A man found a cocoon of an emperor moth. He took it home so he could watch the moth come out of the cocoon. One day a small opening appeared, he sat and watched the moth for several hours as the moth struggled to force the body through that little hole.  Then it seemed to stop making any progress. It appeared as if it had gotten as far as it could and it could go no farther. It just seemed to be stuck. Then the man, in his kindness, decided to help the moth, so he took a pair of scissors and snipped off the remaining bit of the cocoon. The moth then emerged easily.  But it had a swollen body and small, shriveled wings. The man continued to watch the moth because he expected that, at any moment, the wings would enlarge and expand to be able to support the body, which would contract in time. Neither happened! In fact, the little moth spent the rest of its life crawling around with a swollen body and shriveled wings. It never was able to fly.  What the man in his kindness and haste did not understand was that the restricting cocoon and the struggle required for the moth to get through the tiny opening was the way of forcing fluid from the body of the moth into its wings so that it would be ready for flight once it achieved its freedom from the cocoon. Freedom and flight would only come after the struggle. By depriving the moth of a struggle, he deprived the moth of health.  Sometimes struggles are exactly what we need in our life. If we were to go through our life without any obstacles, we would be crippled.

These are the bins that Melon Man used for our little garden and they are sitting about 3 feet off the ground on a table he built.  This will keep the dogs and any possible bunnies that we may get in our yard out of them.  They are also really nice that they are so high so we don't have to bend over to tend to them!  They are in an area where they get some nice mid-day sun but also will have some cool shade later in the day when the sun shifts to the south some.  In these tubs are planted broccoli, zucchini, jalapeno, green onions, and tomatoes.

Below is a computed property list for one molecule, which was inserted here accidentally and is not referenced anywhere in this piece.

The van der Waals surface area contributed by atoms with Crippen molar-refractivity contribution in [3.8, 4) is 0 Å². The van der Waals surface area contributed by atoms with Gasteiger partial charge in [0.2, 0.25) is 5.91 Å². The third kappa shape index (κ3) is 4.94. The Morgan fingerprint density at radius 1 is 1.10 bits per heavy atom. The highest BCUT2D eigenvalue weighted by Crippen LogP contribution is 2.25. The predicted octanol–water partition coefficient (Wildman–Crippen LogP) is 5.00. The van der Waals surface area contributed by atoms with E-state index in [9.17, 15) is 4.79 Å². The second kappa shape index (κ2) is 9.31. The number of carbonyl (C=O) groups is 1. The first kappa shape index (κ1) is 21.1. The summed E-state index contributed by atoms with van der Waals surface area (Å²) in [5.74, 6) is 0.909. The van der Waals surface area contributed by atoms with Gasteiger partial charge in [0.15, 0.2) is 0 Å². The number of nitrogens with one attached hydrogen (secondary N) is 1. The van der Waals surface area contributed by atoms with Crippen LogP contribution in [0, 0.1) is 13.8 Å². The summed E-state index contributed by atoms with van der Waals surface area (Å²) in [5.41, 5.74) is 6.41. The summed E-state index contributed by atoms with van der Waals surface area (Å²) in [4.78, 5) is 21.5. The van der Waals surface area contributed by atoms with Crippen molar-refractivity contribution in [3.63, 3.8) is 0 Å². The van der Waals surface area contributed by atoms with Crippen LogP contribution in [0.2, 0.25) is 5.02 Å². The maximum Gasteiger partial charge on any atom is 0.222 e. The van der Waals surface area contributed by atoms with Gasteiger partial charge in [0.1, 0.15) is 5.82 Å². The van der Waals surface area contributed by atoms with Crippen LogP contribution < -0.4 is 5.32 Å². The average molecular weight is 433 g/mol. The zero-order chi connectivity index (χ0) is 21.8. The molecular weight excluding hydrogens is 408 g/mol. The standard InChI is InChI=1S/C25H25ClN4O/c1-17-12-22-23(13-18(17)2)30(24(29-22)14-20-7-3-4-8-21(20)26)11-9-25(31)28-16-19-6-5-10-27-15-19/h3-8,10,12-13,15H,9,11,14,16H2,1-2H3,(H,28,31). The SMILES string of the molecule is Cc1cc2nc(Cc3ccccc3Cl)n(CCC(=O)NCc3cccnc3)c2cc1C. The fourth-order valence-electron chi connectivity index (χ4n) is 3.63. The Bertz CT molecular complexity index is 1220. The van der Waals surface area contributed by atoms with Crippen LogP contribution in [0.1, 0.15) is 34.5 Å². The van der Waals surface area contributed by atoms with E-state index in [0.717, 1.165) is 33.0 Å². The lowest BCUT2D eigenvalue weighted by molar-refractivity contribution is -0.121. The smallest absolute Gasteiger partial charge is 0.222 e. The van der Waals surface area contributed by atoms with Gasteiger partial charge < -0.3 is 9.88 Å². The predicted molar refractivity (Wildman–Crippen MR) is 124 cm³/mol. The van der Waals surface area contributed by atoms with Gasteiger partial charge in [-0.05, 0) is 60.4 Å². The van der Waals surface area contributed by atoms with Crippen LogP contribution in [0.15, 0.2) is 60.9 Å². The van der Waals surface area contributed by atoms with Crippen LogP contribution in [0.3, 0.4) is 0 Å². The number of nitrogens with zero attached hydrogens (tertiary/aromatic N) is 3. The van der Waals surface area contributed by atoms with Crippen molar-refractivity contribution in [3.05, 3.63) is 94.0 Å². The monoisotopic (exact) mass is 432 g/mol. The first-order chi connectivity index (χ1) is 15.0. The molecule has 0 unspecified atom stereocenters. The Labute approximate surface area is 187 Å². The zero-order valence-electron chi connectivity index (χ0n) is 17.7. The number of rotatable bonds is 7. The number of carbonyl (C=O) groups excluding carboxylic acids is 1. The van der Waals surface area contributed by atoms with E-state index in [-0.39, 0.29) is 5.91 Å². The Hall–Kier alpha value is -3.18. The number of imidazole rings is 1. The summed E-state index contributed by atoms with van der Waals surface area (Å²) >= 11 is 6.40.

And this is our little tangelo tree.  It's got its first buds on it and so I'm hoping that we will finally get some fruit off of it this year and that it will grow really big finally!
We have a pot out front by the front door that has rosemary, cilantro, and what Melon Man thought was basil, in it.  I looked at it this morning and let him know that definitely is not basil - but rather, it looks like it's likely a tomato plant!  There are little flowers on it and it has just taken off!  Maybe the basil is out in the tomato bin!

Well, that's our little garden.  I'm proud of my Melon Man for planting it all and taking care of it.  I hope it produces a good amount for us before it gets too hot.  I'll take more pictures as things grow and are harvested.

One last picture for the day...

When my young women were here the other night, we made replacement dough for the bread dough we used for the class since Melon Man always says, "Where's mine?!?" when he gets up and they've made bread.  I hadn't had a chance at all to bake it yet, so this morning I plopped it into the oven right as I walked out to go get Holly.  I didn't realize until 40+ minutes later as I was coming home from getting her, some breakfast, and Melon Man's medicine from the pharmacy, that I'd forgotten to set the timer.  I also didn't realize I'd be gone 40+ minutes either!  I was fretting that the bread would be burned and ruined. was PERFECT.  I'd made one batch of dough that makes 4 pounds of dough, but I'd made one BIG loaf from it.  I had to put it on the pizza paddle diagonally just to make it fit and that is a BIG pizza paddle!  It almost didn't fit on the pizza stone in the oven!  So, the extra baking time, along with a 25 degree reduction on the temperature was just perfect.  I got it out just in time and it is BEAUTIFUL!

Never in my life did I ever think I would be able to bake such delicious and perfect bread.  Thank you, thank you, Jeff Hertzberg and Zoe Francois for your perfect, quick, artisan bread recipe!

1 comment:

Cindy said...

Love your garden! We have crummy soil here too. It's taken years and lots of amending but we are finally in a better place. I would love to try composting! Every time I throw away organic scraps I think about good rich soil. One day maybe.